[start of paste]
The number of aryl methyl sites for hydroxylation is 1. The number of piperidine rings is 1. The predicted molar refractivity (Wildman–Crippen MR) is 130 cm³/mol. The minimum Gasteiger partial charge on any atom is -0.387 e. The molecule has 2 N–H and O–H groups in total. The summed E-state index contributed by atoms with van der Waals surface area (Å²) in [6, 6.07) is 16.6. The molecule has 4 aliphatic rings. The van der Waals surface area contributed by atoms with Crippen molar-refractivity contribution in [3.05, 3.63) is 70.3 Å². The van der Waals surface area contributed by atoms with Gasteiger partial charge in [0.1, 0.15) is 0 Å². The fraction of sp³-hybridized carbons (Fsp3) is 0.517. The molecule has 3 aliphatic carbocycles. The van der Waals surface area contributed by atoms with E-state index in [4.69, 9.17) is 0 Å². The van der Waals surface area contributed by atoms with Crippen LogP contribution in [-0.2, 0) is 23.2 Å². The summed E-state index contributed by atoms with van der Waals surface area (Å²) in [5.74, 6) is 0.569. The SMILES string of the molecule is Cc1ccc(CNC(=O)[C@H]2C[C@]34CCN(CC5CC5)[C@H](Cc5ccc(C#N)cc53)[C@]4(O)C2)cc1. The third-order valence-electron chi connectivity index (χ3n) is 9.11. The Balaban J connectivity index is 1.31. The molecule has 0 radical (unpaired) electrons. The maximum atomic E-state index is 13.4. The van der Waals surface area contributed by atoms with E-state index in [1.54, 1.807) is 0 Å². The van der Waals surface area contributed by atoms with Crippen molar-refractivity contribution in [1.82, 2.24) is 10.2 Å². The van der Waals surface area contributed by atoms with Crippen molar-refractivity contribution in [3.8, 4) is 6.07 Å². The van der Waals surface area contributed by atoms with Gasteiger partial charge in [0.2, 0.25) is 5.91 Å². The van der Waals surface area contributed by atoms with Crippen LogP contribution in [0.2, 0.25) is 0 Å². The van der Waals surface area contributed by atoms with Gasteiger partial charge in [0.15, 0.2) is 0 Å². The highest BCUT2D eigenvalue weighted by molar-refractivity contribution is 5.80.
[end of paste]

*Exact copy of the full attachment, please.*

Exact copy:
The number of aryl methyl sites for hydroxylation is 1. The number of piperidine rings is 1. The predicted molar refractivity (Wildman–Crippen MR) is 130 cm³/mol. The minimum Gasteiger partial charge on any atom is -0.387 e. The molecule has 2 N–H and O–H groups in total. The summed E-state index contributed by atoms with van der Waals surface area (Å²) in [6, 6.07) is 16.6. The molecule has 4 aliphatic rings. The van der Waals surface area contributed by atoms with Crippen molar-refractivity contribution in [3.05, 3.63) is 70.3 Å². The van der Waals surface area contributed by atoms with Gasteiger partial charge in [0.1, 0.15) is 0 Å². The fraction of sp³-hybridized carbons (Fsp3) is 0.517. The molecule has 3 aliphatic carbocycles. The van der Waals surface area contributed by atoms with E-state index in [4.69, 9.17) is 0 Å². The van der Waals surface area contributed by atoms with Crippen LogP contribution in [-0.2, 0) is 23.2 Å². The summed E-state index contributed by atoms with van der Waals surface area (Å²) in [5.74, 6) is 0.569. The SMILES string of the molecule is Cc1ccc(CNC(=O)[C@H]2C[C@]34CCN(CC5CC5)[C@H](Cc5ccc(C#N)cc53)[C@]4(O)C2)cc1. The third-order valence-electron chi connectivity index (χ3n) is 9.11. The Balaban J connectivity index is 1.31. The molecule has 0 radical (unpaired) electrons. The maximum atomic E-state index is 13.4. The van der Waals surface area contributed by atoms with E-state index in [1.54, 1.807) is 0 Å². The van der Waals surface area contributed by atoms with Crippen molar-refractivity contribution in [1.82, 2.24) is 10.2 Å². The van der Waals surface area contributed by atoms with Crippen molar-refractivity contribution in [3.8, 4) is 6.07 Å². The van der Waals surface area contributed by atoms with Gasteiger partial charge in [0.2, 0.25) is 5.91 Å². The van der Waals surface area contributed by atoms with Crippen LogP contribution in [0.2, 0.25) is 0 Å². The van der Waals surface area contributed by atoms with Gasteiger partial charge in [0.15, 0.2) is 0 Å². The highest BCUT2D eigenvalue weighted by molar-refractivity contribution is 5.80.